Class of 1972
Lou Lumenick, the chief movie critic of The New York Post since 1999, typifies the baby boomer generation that attended City College. He entered CCNY during the tempestuous Sixties and spent a total of 10 semesters on campus. He spent most of that time writing for and editing The Campus (as well as the summer session newspaper, The Beaver) rather than attending classes. He was editor in chief of The Campus in the spring of 1969, covering the occupation of South Campus by open admissions advocates and a police raid that precipitated the resignation of President Buell G. Gallagher that May.
During his sophomore year, he began working part time at The New York Post as a copy boy and became the paper’s first CCNY stringer. When he took the time to attend class, Lumenick most enjoyed the survey classes taught by Herman G. Weinberg, a noted scholar of such film pioneers as Erich von Stroheim, Ernst Lubitsch and Josef von Sternberg. He also took filmmaking courses at The New School.
“I wouldn't be where I am today without the journalism skills and contacts I acquired while working on The Campus,” Lumenick said. “And I probably wouldn't be reviewing movies today if I hadn't taken a film survey class at CCNY with the legendary cinephile Herman G. Weinberg.”
Lumenick, who was born on Sept. 11, 1949, and raised in the Astoria section of Queens, left City College in 1972, landing his first full-time journalism job at the now defunct Hartford Times. He worked his way up to city editor of the morning edition before the paper folded in 1976. In the ensuing 18 years, Lumenick worked at The Record in Hackensack, N.J. For nine of those years he was the newspaper’s film critic. For the rest of his time at The Record, he took on a wide variety of writing and editing assignments. During his career there, he received awards for supervising coverage of breaking news (a civil disturbance prompted by the killing of an unarmed black teen in Teaneck, N.J.) and he twice received awards in critical writing from the New Jersey Press Association.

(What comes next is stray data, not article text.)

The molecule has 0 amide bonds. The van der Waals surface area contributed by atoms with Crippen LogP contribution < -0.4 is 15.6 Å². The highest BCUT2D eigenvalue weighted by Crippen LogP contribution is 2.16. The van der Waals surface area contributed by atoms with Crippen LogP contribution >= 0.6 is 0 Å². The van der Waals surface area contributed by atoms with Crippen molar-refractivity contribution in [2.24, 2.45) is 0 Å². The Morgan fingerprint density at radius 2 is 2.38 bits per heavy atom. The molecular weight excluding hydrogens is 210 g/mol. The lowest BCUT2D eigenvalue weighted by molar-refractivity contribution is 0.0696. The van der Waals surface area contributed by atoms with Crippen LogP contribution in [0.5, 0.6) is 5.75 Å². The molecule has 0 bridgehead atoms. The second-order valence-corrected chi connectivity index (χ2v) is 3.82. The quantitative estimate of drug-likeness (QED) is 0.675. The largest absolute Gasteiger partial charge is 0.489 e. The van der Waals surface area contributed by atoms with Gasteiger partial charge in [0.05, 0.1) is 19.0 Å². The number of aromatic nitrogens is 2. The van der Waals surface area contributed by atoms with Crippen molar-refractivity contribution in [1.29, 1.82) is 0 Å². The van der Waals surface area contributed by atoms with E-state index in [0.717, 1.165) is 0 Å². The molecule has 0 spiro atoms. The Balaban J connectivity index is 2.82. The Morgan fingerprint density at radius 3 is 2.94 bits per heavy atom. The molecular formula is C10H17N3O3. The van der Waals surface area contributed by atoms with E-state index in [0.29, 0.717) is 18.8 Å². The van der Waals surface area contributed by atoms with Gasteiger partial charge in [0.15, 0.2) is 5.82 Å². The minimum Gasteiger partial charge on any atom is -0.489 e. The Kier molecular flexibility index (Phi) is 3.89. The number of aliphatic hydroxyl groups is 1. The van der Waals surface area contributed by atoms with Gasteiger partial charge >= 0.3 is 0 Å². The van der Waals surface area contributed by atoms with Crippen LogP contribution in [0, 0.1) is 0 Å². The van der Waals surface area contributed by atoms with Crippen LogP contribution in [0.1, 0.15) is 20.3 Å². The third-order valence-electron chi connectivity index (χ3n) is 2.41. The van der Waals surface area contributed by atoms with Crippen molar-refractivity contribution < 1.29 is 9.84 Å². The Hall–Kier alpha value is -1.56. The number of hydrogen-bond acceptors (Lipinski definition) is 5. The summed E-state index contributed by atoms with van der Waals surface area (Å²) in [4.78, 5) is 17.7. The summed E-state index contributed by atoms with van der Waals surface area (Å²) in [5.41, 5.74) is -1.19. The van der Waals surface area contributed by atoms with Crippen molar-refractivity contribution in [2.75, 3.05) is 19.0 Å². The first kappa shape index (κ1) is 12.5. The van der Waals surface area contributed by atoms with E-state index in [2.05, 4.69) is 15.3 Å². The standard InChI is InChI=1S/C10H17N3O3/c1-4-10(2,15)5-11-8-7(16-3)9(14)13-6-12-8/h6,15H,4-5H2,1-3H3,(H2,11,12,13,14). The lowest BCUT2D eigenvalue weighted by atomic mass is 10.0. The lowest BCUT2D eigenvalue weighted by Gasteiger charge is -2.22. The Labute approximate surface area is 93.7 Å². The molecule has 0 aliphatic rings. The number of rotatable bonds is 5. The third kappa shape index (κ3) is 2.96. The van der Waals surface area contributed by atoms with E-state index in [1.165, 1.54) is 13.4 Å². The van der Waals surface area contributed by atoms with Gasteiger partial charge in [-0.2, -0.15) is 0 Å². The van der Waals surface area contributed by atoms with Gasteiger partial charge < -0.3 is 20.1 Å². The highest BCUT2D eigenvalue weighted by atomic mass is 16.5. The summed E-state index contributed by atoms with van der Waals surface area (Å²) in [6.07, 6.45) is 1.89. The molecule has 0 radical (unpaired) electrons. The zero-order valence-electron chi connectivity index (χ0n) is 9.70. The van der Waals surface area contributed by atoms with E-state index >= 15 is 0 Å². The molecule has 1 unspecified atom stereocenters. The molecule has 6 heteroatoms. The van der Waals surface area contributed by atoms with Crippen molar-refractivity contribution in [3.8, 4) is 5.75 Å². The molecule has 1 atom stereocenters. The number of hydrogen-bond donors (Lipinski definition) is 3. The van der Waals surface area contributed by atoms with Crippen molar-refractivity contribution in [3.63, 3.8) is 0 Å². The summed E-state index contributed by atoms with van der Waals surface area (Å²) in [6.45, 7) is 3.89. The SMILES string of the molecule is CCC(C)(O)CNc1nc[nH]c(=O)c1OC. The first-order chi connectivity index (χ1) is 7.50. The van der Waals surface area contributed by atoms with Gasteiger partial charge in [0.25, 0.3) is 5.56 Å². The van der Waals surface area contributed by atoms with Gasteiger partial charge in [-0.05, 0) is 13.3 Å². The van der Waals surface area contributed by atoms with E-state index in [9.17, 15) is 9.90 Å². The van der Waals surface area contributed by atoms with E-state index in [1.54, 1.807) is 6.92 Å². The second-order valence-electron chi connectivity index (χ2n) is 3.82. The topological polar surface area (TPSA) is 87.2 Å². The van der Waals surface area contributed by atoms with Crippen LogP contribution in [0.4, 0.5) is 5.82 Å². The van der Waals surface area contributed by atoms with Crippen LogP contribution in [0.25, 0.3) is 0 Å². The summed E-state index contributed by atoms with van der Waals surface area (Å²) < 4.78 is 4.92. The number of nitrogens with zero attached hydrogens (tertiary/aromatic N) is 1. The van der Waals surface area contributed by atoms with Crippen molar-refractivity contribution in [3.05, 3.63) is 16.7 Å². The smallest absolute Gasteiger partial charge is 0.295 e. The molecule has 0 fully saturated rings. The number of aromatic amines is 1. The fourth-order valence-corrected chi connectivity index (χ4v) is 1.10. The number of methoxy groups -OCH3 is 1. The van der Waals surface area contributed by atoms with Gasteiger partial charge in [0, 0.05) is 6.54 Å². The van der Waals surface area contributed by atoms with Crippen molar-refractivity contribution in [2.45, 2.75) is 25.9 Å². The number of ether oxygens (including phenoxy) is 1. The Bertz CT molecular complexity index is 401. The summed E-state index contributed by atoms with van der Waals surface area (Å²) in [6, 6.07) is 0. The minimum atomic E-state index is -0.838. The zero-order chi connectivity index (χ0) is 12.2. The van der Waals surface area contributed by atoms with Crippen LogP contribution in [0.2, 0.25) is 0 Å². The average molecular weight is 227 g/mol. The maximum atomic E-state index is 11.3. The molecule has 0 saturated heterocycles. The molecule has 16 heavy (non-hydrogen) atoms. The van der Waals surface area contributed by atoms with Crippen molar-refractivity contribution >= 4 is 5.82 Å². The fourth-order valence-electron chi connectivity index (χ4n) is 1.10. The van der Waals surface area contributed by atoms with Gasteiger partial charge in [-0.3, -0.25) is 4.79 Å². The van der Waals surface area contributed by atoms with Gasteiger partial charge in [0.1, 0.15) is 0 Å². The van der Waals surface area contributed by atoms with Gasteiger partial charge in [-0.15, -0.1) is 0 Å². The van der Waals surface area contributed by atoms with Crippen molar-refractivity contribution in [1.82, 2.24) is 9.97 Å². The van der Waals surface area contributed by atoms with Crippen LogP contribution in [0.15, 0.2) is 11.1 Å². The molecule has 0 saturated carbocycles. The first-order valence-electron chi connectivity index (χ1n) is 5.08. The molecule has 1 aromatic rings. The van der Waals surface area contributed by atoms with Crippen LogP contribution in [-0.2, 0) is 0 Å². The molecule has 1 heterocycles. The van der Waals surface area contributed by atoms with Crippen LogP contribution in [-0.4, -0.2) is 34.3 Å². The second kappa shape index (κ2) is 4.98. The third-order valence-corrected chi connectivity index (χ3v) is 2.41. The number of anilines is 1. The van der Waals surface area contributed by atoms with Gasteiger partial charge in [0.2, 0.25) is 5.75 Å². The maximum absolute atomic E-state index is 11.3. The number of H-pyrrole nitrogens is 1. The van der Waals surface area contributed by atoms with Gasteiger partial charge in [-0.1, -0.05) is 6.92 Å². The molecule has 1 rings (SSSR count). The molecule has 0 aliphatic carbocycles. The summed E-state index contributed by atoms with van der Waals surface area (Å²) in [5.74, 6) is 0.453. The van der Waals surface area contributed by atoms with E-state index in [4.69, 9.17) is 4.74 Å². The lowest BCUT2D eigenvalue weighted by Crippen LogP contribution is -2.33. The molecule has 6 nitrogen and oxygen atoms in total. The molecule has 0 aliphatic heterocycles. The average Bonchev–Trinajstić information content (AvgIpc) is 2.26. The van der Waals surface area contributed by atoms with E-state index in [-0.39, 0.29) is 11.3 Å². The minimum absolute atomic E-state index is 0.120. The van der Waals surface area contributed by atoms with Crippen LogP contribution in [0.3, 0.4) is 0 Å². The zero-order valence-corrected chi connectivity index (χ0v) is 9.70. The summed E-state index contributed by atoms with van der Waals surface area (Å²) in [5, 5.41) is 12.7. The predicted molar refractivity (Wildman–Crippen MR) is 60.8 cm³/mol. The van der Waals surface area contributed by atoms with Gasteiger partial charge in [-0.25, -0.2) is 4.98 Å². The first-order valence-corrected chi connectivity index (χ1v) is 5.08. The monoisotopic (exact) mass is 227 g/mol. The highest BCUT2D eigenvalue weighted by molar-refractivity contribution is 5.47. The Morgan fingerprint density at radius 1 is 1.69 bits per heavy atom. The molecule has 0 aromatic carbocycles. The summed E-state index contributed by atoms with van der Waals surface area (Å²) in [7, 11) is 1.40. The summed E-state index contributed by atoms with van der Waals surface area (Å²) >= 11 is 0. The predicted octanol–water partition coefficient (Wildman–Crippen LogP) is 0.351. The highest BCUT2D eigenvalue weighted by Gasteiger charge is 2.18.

|Lou Lumenick (left) with Farran Smith Nehme and TCM host Robert Osborne|
Lumenick returned to The Post in 1995. He initially served as the paper’s metropolitan editor, supervising a staff of 70 reporters and editors, before assuming his current position as chief film critic. In that role, he chronicled multiple visits to the Sundance and Toronto Film Festivals as well as the Cannes Film Festival.
Lumenick is a member of the New York Film Critics Circle and has been interviewed about film on radio and on television programs including “The Today Show,” “Biography” and “Entertainment Tonight.” He has contributed DVD introductions to a series of vintage movies distributed by The Roan Group and in 2007, he launched a popular movie blog hosted by The Post’s web site. Together with Farran Smith Nehme, a Post colleague, Lumenick conceived and created “Shadows of Russia,” a series of 20 films that aired in 2010 on Turner Classic Movies. He also appeared on TCM as a guest programmer in October 2010, introducing “The Last Flight” and “All Through the Night.” His essay on the movie “It’s a Mad, Mad, Mad, Mad World” is included in The Criterion Collection’s 2014 release of the film.